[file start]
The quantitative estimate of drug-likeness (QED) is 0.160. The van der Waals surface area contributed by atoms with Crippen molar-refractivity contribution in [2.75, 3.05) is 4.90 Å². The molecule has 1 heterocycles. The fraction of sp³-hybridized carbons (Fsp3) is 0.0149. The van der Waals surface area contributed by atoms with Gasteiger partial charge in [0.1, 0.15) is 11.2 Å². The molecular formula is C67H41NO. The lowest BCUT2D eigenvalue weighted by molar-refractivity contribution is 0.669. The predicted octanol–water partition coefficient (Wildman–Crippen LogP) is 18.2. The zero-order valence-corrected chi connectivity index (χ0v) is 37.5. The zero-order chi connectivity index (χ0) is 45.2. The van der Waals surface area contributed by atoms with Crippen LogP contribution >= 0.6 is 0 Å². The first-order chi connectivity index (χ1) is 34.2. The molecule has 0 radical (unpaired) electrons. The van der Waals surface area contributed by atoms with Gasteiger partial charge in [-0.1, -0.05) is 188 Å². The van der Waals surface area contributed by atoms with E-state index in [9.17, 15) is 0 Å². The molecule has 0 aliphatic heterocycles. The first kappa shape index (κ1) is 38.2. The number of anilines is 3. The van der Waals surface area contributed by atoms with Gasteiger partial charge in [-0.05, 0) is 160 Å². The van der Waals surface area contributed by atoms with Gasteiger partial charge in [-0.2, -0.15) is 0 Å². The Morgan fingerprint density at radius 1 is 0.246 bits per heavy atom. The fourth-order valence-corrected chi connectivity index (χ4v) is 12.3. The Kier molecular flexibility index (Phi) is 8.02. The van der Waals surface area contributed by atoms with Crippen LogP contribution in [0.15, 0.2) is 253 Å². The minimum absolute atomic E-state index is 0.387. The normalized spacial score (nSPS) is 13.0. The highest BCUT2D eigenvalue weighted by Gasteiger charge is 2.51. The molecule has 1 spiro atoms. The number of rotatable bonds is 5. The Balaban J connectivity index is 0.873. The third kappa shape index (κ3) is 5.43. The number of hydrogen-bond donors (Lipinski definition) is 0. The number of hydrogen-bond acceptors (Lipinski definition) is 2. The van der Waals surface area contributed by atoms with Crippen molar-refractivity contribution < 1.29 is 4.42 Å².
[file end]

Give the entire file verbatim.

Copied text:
The quantitative estimate of drug-likeness (QED) is 0.160. The van der Waals surface area contributed by atoms with Crippen molar-refractivity contribution in [2.75, 3.05) is 4.90 Å². The molecule has 1 heterocycles. The fraction of sp³-hybridized carbons (Fsp3) is 0.0149. The van der Waals surface area contributed by atoms with Gasteiger partial charge in [0.1, 0.15) is 11.2 Å². The molecular formula is C67H41NO. The lowest BCUT2D eigenvalue weighted by molar-refractivity contribution is 0.669. The predicted octanol–water partition coefficient (Wildman–Crippen LogP) is 18.2. The zero-order valence-corrected chi connectivity index (χ0v) is 37.5. The zero-order chi connectivity index (χ0) is 45.2. The van der Waals surface area contributed by atoms with Crippen LogP contribution >= 0.6 is 0 Å². The first-order chi connectivity index (χ1) is 34.2. The molecule has 0 radical (unpaired) electrons. The van der Waals surface area contributed by atoms with Gasteiger partial charge in [-0.1, -0.05) is 188 Å². The van der Waals surface area contributed by atoms with E-state index in [9.17, 15) is 0 Å². The molecule has 0 aliphatic heterocycles. The first kappa shape index (κ1) is 38.2. The number of anilines is 3. The van der Waals surface area contributed by atoms with Gasteiger partial charge in [-0.05, 0) is 160 Å². The van der Waals surface area contributed by atoms with Gasteiger partial charge in [-0.2, -0.15) is 0 Å². The Morgan fingerprint density at radius 1 is 0.246 bits per heavy atom. The fourth-order valence-corrected chi connectivity index (χ4v) is 12.3. The Kier molecular flexibility index (Phi) is 8.02. The van der Waals surface area contributed by atoms with Crippen LogP contribution in [0.15, 0.2) is 253 Å². The minimum absolute atomic E-state index is 0.387. The normalized spacial score (nSPS) is 13.0. The highest BCUT2D eigenvalue weighted by Gasteiger charge is 2.51. The molecule has 1 spiro atoms. The number of rotatable bonds is 5. The Balaban J connectivity index is 0.873. The third kappa shape index (κ3) is 5.43. The number of hydrogen-bond donors (Lipinski definition) is 0. The number of hydrogen-bond acceptors (Lipinski definition) is 2. The van der Waals surface area contributed by atoms with Crippen molar-refractivity contribution < 1.29 is 4.42 Å².